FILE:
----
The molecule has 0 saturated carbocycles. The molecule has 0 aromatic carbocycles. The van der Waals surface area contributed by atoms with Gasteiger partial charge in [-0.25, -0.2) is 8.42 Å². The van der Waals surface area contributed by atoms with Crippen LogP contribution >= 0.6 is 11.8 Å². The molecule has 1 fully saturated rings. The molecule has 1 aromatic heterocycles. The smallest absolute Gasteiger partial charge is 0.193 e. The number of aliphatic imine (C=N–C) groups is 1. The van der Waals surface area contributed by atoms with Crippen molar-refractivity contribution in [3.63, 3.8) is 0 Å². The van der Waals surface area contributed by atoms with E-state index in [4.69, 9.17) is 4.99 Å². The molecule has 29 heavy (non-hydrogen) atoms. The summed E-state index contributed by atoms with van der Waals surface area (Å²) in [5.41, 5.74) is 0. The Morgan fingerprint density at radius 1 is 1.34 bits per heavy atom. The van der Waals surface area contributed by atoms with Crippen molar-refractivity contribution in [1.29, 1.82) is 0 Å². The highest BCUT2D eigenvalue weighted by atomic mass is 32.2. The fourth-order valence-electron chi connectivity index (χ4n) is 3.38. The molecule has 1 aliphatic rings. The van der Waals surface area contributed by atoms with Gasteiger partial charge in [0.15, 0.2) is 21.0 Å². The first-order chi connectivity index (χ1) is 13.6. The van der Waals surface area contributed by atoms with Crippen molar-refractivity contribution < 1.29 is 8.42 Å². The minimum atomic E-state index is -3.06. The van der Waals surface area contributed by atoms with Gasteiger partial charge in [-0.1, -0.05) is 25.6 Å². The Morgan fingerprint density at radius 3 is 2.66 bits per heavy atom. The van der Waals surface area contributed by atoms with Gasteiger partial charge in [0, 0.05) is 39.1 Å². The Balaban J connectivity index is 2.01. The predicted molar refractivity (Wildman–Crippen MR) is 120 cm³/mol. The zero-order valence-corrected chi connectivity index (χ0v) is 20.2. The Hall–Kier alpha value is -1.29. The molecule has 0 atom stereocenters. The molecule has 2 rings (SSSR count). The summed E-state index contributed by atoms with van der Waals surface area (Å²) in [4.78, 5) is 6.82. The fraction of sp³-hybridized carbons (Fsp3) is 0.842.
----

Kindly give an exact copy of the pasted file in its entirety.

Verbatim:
The molecule has 0 saturated carbocycles. The molecule has 0 aromatic carbocycles. The van der Waals surface area contributed by atoms with Gasteiger partial charge in [-0.25, -0.2) is 8.42 Å². The van der Waals surface area contributed by atoms with Crippen LogP contribution >= 0.6 is 11.8 Å². The molecule has 1 fully saturated rings. The molecule has 1 aromatic heterocycles. The smallest absolute Gasteiger partial charge is 0.193 e. The number of aliphatic imine (C=N–C) groups is 1. The van der Waals surface area contributed by atoms with Crippen molar-refractivity contribution in [3.63, 3.8) is 0 Å². The van der Waals surface area contributed by atoms with E-state index in [4.69, 9.17) is 4.99 Å². The molecule has 29 heavy (non-hydrogen) atoms. The summed E-state index contributed by atoms with van der Waals surface area (Å²) in [5.41, 5.74) is 0. The Morgan fingerprint density at radius 1 is 1.34 bits per heavy atom. The van der Waals surface area contributed by atoms with Crippen molar-refractivity contribution in [1.29, 1.82) is 0 Å². The highest BCUT2D eigenvalue weighted by atomic mass is 32.2. The fourth-order valence-electron chi connectivity index (χ4n) is 3.38. The molecule has 1 aliphatic rings. The van der Waals surface area contributed by atoms with Gasteiger partial charge in [0.15, 0.2) is 21.0 Å². The first-order chi connectivity index (χ1) is 13.6. The van der Waals surface area contributed by atoms with Crippen molar-refractivity contribution < 1.29 is 8.42 Å². The minimum atomic E-state index is -3.06. The van der Waals surface area contributed by atoms with Gasteiger partial charge in [-0.1, -0.05) is 25.6 Å². The Morgan fingerprint density at radius 3 is 2.66 bits per heavy atom. The van der Waals surface area contributed by atoms with Gasteiger partial charge in [0, 0.05) is 39.1 Å². The Balaban J connectivity index is 2.01. The predicted molar refractivity (Wildman–Crippen MR) is 120 cm³/mol. The zero-order valence-corrected chi connectivity index (χ0v) is 20.2. The Hall–Kier alpha value is -1.29. The molecule has 0 atom stereocenters. The molecule has 2 rings (SSSR count). The summed E-state index contributed by atoms with van der Waals surface area (Å²) in [4.78, 5) is 6.82. The fraction of sp³-hybridized carbons (Fsp3) is 0.842.